Taylor chose Friday, June 12, from 1-3 p.m., at 87th and Cottage Grove for the date, time and location of his march. He then began promoting the event on Facebook and Twitter.
“I also started sending it to different influencers on Instagram. I sent it to Chicago Media Takeout, which has like 90, 000 followers, and I got them to post it,” he said.When the day arrived, Taylor admitted that he was excited but anxious.
“I didn’t know what to expect. I was just ready to see what the outcome was going to be like. I didn’t know how many people were going to come, but I hoped it was enough to accomplish something.”
To his surprise, over 40 people showed up with hand-made signs and PPE ready to trek the 1.5-mile route. Local police, who Carter called for assistance, helped escort the group of young men and women.
“We walked holding our signs and chanting ‘Black Lives Matter,’ ‘RIP George Floyd’ and things like that,” Taylor shared. “We got so much love from people driving past. When we got to certain main streets, it became something out of a movie.”
People honked their horns in solidarity and others parked their vehicles and joined them. The group was even greeted by raised fists hanging out of car windows, he recounted.
“It really touched me. Everybody was on one accord. I saw people that I know are involved in gangs, and they stopped and marched with us. It was a moment because a lot of people I didn’t know came to the protest,” he said. “They were really enthusiastic. Although I was the leader of the protest, I didn’t have to lead. There were so many student-leaders stepping up. It was crazy to see everything unfold.”
Taylor commended students from Jackson State University, Alcorn State University, Grambling State University, and other institutions for lending their support and supplying an HBCU presence.
Christopher Calhoun, a rising junior at JSU, also participated in the march. A member of Omega Psi Phi Fraternity, Inc., Upsilon Epsilon chapter, Calhoun gave props to the organization’s community service efforts.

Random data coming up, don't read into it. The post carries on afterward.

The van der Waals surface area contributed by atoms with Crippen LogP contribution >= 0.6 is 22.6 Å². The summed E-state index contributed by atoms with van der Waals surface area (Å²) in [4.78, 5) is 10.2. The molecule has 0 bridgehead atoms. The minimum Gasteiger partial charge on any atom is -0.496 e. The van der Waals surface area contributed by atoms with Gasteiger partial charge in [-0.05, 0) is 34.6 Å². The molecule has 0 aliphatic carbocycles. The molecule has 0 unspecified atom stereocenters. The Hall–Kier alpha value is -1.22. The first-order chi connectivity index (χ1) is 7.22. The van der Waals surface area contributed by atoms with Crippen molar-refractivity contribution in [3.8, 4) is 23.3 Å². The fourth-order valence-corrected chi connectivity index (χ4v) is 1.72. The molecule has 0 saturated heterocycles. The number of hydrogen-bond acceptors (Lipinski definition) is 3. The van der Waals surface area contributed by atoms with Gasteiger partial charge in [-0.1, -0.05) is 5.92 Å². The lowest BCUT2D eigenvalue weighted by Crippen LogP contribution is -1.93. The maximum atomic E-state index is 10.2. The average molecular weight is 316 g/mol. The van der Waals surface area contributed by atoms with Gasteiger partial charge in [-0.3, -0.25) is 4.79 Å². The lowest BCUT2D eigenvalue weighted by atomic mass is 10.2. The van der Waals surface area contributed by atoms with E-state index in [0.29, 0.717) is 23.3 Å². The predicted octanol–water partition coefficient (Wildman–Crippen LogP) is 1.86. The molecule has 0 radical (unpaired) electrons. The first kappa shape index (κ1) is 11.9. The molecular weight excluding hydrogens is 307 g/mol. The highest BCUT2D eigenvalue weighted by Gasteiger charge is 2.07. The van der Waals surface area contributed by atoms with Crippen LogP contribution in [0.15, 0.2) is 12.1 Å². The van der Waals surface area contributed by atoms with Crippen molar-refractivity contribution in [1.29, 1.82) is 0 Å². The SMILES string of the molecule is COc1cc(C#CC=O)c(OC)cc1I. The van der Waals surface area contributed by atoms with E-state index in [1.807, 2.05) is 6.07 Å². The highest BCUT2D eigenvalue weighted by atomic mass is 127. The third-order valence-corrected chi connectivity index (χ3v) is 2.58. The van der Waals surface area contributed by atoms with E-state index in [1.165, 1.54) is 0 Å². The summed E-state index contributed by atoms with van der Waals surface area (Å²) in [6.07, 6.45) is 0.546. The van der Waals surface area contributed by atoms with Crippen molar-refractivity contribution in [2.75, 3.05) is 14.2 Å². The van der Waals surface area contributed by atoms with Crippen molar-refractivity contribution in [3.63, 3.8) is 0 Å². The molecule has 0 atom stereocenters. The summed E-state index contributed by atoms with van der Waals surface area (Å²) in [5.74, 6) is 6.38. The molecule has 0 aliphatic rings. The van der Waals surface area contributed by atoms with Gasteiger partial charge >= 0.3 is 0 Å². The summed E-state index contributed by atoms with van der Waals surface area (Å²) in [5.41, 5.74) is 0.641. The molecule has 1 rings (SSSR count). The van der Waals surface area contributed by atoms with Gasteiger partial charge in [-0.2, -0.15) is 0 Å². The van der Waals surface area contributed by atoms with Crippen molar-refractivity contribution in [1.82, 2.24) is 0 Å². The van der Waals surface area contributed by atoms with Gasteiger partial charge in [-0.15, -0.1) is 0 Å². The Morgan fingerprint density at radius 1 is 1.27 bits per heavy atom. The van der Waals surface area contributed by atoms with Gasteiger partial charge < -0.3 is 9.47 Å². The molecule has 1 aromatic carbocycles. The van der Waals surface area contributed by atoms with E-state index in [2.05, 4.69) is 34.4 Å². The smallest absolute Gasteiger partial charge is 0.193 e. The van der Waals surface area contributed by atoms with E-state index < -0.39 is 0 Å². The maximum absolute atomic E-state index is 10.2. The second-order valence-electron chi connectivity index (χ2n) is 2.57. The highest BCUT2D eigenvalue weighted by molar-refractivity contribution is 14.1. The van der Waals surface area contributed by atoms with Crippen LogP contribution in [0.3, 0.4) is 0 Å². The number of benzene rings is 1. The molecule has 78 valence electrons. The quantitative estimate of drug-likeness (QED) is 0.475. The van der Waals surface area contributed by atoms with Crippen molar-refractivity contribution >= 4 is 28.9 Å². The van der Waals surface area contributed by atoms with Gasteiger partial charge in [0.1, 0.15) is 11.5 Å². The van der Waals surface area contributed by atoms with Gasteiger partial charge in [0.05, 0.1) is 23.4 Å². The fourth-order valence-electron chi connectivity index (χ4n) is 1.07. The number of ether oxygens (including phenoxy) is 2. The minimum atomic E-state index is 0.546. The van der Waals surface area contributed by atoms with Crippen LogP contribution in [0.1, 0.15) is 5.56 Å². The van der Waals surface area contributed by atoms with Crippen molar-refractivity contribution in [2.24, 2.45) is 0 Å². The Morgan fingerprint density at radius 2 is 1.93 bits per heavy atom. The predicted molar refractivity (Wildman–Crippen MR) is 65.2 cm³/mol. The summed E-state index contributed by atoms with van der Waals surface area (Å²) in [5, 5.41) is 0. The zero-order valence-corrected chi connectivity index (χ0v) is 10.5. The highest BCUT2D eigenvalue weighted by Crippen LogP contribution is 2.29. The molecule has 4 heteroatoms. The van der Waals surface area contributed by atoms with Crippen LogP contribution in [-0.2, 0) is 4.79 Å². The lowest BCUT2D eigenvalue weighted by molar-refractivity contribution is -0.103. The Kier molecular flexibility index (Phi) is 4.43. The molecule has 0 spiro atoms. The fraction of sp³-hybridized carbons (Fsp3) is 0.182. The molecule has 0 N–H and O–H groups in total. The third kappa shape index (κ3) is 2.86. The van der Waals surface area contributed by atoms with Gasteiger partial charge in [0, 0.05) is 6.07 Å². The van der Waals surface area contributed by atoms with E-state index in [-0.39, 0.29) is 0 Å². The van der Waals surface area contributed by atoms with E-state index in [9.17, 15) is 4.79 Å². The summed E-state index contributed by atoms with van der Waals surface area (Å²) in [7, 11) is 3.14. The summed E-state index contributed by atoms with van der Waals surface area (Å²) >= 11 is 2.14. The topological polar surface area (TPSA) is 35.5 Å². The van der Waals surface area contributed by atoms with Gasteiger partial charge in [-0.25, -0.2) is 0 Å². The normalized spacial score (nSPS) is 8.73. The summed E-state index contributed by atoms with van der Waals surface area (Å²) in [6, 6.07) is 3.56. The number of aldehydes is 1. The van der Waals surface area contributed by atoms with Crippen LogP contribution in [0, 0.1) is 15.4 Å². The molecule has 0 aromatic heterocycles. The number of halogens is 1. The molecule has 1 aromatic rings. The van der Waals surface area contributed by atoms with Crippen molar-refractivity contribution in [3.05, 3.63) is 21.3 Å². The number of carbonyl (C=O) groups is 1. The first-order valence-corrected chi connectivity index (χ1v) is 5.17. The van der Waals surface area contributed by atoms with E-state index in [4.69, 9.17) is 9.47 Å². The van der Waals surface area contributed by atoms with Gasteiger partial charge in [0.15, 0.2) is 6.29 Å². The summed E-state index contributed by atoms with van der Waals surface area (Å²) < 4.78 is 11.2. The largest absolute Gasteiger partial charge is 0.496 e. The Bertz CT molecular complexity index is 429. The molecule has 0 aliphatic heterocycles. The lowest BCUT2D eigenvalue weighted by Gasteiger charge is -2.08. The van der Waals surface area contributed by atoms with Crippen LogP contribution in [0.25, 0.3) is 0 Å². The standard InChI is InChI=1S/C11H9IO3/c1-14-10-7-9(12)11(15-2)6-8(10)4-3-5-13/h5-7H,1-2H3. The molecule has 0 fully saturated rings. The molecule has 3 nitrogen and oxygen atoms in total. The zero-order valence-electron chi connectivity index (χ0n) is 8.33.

He, and members of the fraternity, passed out goodie bags containing bottled water, fruit, vitamins and face masks.
“I felt the protest brought a lot of students from HBCUs together. There were also a lot of people from diverse backgrounds that joined the march. I was excited to be there and represent as a Black man,” he said.
The therapeutic recreation major also voiced gratitude for the cooperation of the officers on the scene, especially during a time when police and Black communities are at odds.Once the group arrived at 87th and Jeffery, they kneeled and conducted a moment of silence for eight minutes and 46-seconds in tribute to Floyd. Afterward, Taylor gave an impromptu speech.
“I just shared my appreciation for everyone coming. I talked about the importance of what we were doing, why we were doing it and how we could move forward. I wasn’t prepared to speak, but everything I said came from the heart.”
Carter called the event powerful and expressed his pride at watching his former student execute such a meaningful occasion.
“He killed it. He convened the folks. He picked the route. He had a vision, and he fulfilled it. It was literally about African-American and Latino college men and women who want something better for themselves right now,” said Carter. “It was a powerful situation because sometimes we present our young people as if they’ll be important in four or five years when they attain a degree or get that fancy job. But, they are empowered right now.”
To honor the 57th Anniversary of the March on Washington, the NAACP recently announced a “2020 Virtual March on Washington” that will take place Aug. 27-28. For more information, click here.